There are no "objections". There are only business concerns, and it's our job to figure out if they're legitimate or not.
Think about it: when a client or prospective client is "objecting to" something, either that objection has merit, or it doesn't. If I call up Comcast and ask for 100 Gbps internet for $20 per month, my objection doesn't have merit. If I call and say that they mis-charged me for the plan that I am supposed to be paying for, then my objection DOES have merit.
It's our job as salespeople to help clients understand the reasons behind their objection: the underlying concern.
Unpack objections to find underlying concerns
Are they asking for a discount? What part, the up-front fee, the monthly rate, the billing frequency, the payment terms, the usage pricing mechanism...?
Are they concerned about switching costs? Do they mean the time they'll have to spend themselves, the time their team will spend, the monetary cost, or the risk of giving up their current solution?
If you think that every objection needs a 'rebuttal', you're probably irritating your clients and coming across as a high-pressure, grating salesperson.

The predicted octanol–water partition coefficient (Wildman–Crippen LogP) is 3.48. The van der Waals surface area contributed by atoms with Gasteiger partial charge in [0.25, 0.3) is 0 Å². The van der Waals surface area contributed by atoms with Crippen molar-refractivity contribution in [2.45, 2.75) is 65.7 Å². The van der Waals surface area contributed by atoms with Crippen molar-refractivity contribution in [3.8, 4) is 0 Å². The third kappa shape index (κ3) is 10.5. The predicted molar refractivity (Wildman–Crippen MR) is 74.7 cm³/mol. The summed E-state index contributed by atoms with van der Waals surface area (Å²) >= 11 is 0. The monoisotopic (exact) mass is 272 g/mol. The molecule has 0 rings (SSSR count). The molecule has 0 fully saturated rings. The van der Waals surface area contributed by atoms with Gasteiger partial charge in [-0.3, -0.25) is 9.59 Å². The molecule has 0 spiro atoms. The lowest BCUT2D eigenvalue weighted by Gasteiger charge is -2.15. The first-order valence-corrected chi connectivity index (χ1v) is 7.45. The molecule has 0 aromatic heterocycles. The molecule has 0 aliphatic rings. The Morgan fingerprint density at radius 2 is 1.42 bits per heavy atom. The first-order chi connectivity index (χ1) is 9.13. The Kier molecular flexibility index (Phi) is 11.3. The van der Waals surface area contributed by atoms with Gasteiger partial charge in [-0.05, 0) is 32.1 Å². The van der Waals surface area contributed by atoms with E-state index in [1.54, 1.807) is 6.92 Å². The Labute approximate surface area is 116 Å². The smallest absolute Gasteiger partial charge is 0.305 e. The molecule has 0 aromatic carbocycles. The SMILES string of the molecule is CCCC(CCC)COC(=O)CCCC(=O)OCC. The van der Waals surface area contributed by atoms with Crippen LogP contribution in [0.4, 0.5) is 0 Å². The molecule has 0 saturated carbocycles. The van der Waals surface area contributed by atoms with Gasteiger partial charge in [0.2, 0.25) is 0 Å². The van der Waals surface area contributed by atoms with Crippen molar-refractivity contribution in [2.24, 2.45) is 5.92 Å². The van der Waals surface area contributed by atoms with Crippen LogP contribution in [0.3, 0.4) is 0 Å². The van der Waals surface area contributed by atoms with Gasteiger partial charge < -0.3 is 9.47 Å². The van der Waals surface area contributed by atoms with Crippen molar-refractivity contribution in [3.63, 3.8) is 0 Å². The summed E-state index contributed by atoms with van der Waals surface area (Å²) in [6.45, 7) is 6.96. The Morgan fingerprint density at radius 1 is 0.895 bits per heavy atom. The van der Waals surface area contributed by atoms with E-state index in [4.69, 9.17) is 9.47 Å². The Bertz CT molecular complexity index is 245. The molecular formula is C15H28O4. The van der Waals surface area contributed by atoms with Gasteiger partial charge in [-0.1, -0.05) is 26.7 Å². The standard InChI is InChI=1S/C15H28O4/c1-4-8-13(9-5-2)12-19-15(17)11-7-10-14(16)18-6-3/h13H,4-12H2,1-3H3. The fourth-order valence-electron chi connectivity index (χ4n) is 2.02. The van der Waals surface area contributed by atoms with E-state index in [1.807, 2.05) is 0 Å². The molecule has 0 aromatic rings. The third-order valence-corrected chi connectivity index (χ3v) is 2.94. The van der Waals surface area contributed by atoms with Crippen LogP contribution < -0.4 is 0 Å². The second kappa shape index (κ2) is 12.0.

Instead, solve issues by first looking to understand their perspective, and the underlying reason for their concern. If after you unpack it the concern is indeed a legitimate one - meaning, you would have the same concern if you were in their position, and it's fair - offer whatever solution you can, while still being fair to yourself, to address it.
Yikes, this means you might lose deals!
Yep, it does. If you properly address your clients' concerns by first diving into the underlying motivations and concerns, then you might find an objection that you can't resolve while still being fair to both of you.
That means it's not a good fit. That's okay! And it's MUCH better to help someone realize your solution is not a good fit, than to sell them anyway.
Life is too short to sell off bits of your integrity for cash ;)
On the bright side, if you look beyond the superficial "objection", you'll usually find that concerns are either fair, in which case you can address them with cooperation and mutual collaboration. If the concern is unfair (where they are basically flailing, trying to get the best price possible in a way that isn't fair to you), then a combination of humility and firmness works wonders!
Above all - you'll win more good deals by treating "objections" as concerns that can be legitimate or not, rather than as jabs or straights in a verbal boxing match.
Close deals, not doors.